UK charity helping Ukrainians survive the winter with generators

Strictly’s Nadiya Bychkova discusses the war in Ukraine

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They are facing temperatures as low as -10C with their electrical supply hammered daily by Moscow’s war machine.

One charity typical of those sending vital supplies is the Healing Hands Network in Warwickshire, which dispatched its third vanload on Monday.

Inside were eight generators costing £475 apiece and each able to generate enough energy to power a modestly equipped house. Also packed into the van were food, warm clothing and other necessities.

A key piece of equipment was Elon Musk’s Starlink mobile internet.

Sue Stretton, Healing Hands’ chief executive, said: “We were hoping we’d raise enough for 16 of these generators but these eight units will make a massive difference.

“They were donated by a gentleman who raised almost £4,000 just among his friends, relatives and neighbours in Pershore, Worcestershire.”

Sue, 68, from Coventry, accompanied her last aid mission to Lviv in November and saw the difference made by the supplies they delivered.

She said: “We visited an orphanage for three to six-year-old children. There were about 20-30 boys and girls… There was one little girl who could not stop crying and calling for her mummy. She was only three and we were told she had lost both parents in an air strike a few days earlier.”

Stay Safe founder Andriy Depko, 36, will deliver the generators to eastern Ukraine.

He said: “One generator can get the water pump working, it can power a TV and a stove. It can provide a village with clean water, hot food and drink, power to charge flashlights and phones.

“We also have Starlink equipment which means people can access the internet and contact their loved ones.

“One of the most important things a generator can do is power a television so people can have access to vital information.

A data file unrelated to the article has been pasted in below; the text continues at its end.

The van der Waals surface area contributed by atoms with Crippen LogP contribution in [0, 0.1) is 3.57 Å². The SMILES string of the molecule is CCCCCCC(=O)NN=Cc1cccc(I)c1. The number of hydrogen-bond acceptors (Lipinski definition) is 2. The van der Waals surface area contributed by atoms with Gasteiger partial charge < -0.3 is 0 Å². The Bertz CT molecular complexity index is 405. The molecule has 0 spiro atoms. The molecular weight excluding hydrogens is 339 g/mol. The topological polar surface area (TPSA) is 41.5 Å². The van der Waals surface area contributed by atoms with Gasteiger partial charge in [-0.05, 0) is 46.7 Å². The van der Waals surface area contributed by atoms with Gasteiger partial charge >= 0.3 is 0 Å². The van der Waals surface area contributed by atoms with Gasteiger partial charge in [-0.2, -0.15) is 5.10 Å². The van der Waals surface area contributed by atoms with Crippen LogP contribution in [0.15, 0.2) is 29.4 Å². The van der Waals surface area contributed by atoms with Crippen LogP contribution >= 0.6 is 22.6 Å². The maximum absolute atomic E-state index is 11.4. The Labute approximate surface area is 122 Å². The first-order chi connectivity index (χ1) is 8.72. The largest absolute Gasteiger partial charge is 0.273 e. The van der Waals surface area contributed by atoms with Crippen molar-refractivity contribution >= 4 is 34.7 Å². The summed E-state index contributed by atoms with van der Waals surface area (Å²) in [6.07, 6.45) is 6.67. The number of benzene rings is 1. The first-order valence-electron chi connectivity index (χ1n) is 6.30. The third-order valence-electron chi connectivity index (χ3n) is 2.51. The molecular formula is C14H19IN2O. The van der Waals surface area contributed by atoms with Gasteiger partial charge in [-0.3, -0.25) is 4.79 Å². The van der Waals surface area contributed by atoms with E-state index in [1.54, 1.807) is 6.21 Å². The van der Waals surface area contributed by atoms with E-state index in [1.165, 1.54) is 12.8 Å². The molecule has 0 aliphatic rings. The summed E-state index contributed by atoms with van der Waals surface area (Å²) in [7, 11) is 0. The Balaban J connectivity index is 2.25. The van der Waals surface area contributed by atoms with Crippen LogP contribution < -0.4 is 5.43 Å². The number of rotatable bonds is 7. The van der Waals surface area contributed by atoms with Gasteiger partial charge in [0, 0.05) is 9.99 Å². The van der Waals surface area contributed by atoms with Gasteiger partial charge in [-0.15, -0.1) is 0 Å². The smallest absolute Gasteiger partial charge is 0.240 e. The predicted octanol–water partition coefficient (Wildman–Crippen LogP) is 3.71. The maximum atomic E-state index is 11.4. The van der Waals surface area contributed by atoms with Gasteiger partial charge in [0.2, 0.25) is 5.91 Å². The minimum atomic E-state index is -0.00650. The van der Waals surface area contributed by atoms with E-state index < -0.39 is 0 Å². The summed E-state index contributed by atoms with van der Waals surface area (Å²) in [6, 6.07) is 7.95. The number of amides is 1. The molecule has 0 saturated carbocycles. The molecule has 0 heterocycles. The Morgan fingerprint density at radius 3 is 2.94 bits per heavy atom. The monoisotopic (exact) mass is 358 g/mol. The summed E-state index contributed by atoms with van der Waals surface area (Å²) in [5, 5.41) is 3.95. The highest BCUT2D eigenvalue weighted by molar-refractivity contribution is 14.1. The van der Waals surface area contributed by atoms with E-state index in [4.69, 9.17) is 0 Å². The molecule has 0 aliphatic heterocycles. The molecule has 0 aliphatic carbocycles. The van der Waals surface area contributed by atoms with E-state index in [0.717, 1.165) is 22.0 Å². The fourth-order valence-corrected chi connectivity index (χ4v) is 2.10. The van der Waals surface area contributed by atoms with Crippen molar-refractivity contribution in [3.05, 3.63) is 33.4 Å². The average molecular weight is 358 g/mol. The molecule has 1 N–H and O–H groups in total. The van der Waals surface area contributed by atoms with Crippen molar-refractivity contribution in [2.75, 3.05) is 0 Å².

“For many in the east the only access to news they have is Russian propaganda on their radios. The Russians tell them that half of Ukraine has been invaded and occupied. So almost as important as clean water is real information about what is going on.”

He added: “We are working with around six British charities like Healing Hands sending us generators, food, warm clothing, medical supplies.

“We make sure it gets to the places where it is needed most. It is true we need thousands of generators but this aid is making a big difference and we are thankful for it.”

The van was being driven by volunteers Steve Grayson, 54, and Tomasz Podpora, 38.

Retired Royal Navy helicopter engineer Steve, 54, from Epsom, Surrey, began working with Healing Hands after they helped him with his Post Traumatic Stress Disorder.

He said: “I developed PTSD in 2010 and Healing Hands have helped me massively in my recovery so it is only right I should help them out now.”

Last year the charity delivered three ambulances packed with medical supplies to Lviv and have also donated a truck and Land Rover Defender.

Their next project is to deliver a two-tonne generator donated by a firm in Liverpool.

It will be delivered by another charity, UK to Ukraine, and plans are in place for it to provide power and heating to a hospital.

British Ukrainian Aid has 25 generators and 18 “eco-flow” rechargeable power stations en-route in two trucks. Transport is being provided free of charge by Danish logistics firm DSV.

British Ukrainian Aid founder Dr Natalia Tronenko said: “The British people have been amazingly generous and we cannot thank them enough.”

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